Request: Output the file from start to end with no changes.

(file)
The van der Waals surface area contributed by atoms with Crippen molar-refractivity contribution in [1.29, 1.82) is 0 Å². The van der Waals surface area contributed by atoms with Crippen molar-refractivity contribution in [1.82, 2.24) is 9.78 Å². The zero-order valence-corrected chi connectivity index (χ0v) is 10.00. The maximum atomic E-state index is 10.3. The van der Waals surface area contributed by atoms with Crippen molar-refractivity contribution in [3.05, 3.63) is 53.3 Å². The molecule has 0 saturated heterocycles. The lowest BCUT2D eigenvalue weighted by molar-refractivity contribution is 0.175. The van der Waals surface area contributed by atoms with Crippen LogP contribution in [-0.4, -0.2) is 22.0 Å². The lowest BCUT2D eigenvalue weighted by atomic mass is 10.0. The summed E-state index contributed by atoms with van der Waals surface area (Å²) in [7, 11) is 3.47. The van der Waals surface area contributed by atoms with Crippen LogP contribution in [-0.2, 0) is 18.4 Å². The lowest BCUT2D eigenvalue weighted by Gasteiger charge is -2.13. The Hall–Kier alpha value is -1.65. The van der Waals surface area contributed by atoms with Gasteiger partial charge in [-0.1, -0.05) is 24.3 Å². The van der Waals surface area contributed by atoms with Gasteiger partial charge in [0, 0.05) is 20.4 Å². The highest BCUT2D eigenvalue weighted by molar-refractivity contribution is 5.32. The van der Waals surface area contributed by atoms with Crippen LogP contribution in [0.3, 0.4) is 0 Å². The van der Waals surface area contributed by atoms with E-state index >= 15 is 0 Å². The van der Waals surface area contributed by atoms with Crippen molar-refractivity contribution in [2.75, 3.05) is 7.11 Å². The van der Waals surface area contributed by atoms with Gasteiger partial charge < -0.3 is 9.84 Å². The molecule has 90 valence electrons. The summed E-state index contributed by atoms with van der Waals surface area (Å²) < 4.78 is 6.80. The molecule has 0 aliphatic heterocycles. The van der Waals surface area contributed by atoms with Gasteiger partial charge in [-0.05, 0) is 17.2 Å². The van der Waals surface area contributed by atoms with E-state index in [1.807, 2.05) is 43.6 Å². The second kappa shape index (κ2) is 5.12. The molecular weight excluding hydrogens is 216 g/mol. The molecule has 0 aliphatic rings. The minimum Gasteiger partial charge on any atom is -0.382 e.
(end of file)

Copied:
The van der Waals surface area contributed by atoms with Crippen molar-refractivity contribution in [1.29, 1.82) is 0 Å². The van der Waals surface area contributed by atoms with Crippen molar-refractivity contribution in [1.82, 2.24) is 9.78 Å². The zero-order valence-corrected chi connectivity index (χ0v) is 10.00. The maximum atomic E-state index is 10.3. The van der Waals surface area contributed by atoms with Crippen molar-refractivity contribution in [3.05, 3.63) is 53.3 Å². The molecule has 0 saturated heterocycles. The lowest BCUT2D eigenvalue weighted by molar-refractivity contribution is 0.175. The van der Waals surface area contributed by atoms with Crippen LogP contribution in [-0.4, -0.2) is 22.0 Å². The lowest BCUT2D eigenvalue weighted by atomic mass is 10.0. The summed E-state index contributed by atoms with van der Waals surface area (Å²) in [7, 11) is 3.47. The van der Waals surface area contributed by atoms with Crippen LogP contribution in [-0.2, 0) is 18.4 Å². The lowest BCUT2D eigenvalue weighted by Gasteiger charge is -2.13. The Hall–Kier alpha value is -1.65. The van der Waals surface area contributed by atoms with Gasteiger partial charge in [-0.1, -0.05) is 24.3 Å². The van der Waals surface area contributed by atoms with Gasteiger partial charge in [0, 0.05) is 20.4 Å². The highest BCUT2D eigenvalue weighted by molar-refractivity contribution is 5.32. The van der Waals surface area contributed by atoms with Crippen LogP contribution in [0.3, 0.4) is 0 Å². The van der Waals surface area contributed by atoms with E-state index >= 15 is 0 Å². The van der Waals surface area contributed by atoms with Crippen molar-refractivity contribution in [2.75, 3.05) is 7.11 Å². The van der Waals surface area contributed by atoms with Gasteiger partial charge < -0.3 is 9.84 Å². The molecule has 90 valence electrons. The summed E-state index contributed by atoms with van der Waals surface area (Å²) < 4.78 is 6.80. The molecule has 0 aliphatic heterocycles. The van der Waals surface area contributed by atoms with Gasteiger partial charge in [-0.05, 0) is 17.2 Å². The van der Waals surface area contributed by atoms with E-state index in [1.807, 2.05) is 43.6 Å². The second kappa shape index (κ2) is 5.12. The molecular weight excluding hydrogens is 216 g/mol. The molecule has 0 aliphatic rings. The minimum Gasteiger partial charge on any atom is -0.382 e.